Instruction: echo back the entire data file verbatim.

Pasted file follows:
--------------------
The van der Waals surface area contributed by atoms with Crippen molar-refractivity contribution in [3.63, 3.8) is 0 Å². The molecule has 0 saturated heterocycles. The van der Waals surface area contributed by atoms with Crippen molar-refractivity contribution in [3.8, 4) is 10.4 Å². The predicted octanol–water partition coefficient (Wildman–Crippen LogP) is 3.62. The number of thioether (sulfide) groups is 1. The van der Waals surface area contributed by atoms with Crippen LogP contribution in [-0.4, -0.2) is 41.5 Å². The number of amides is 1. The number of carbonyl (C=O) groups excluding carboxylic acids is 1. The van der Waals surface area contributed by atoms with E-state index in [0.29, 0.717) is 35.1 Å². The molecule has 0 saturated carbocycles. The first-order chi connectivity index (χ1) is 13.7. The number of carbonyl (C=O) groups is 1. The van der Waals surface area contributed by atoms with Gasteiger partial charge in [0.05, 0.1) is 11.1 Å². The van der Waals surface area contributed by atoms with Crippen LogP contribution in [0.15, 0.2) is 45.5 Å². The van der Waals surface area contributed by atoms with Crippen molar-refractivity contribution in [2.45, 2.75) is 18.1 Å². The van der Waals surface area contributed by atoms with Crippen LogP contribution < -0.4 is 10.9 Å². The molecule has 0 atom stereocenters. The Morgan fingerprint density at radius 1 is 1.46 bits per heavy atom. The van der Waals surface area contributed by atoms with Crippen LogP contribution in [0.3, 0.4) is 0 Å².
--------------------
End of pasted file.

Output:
The van der Waals surface area contributed by atoms with Crippen molar-refractivity contribution in [3.63, 3.8) is 0 Å². The molecule has 0 saturated heterocycles. The van der Waals surface area contributed by atoms with Crippen molar-refractivity contribution in [3.8, 4) is 10.4 Å². The predicted octanol–water partition coefficient (Wildman–Crippen LogP) is 3.62. The number of thioether (sulfide) groups is 1. The van der Waals surface area contributed by atoms with Crippen LogP contribution in [-0.4, -0.2) is 41.5 Å². The number of amides is 1. The number of carbonyl (C=O) groups excluding carboxylic acids is 1. The van der Waals surface area contributed by atoms with E-state index in [0.29, 0.717) is 35.1 Å². The molecule has 0 saturated carbocycles. The first-order chi connectivity index (χ1) is 13.7. The number of carbonyl (C=O) groups is 1. The van der Waals surface area contributed by atoms with Gasteiger partial charge in [0.05, 0.1) is 11.1 Å². The van der Waals surface area contributed by atoms with Crippen LogP contribution in [0.15, 0.2) is 45.5 Å². The van der Waals surface area contributed by atoms with Crippen molar-refractivity contribution in [2.45, 2.75) is 18.1 Å². The van der Waals surface area contributed by atoms with Crippen LogP contribution < -0.4 is 10.9 Å². The molecule has 0 atom stereocenters. The Morgan fingerprint density at radius 1 is 1.46 bits per heavy atom. The van der Waals surface area contributed by atoms with Crippen LogP contribution in [0.3, 0.4) is 0 Å².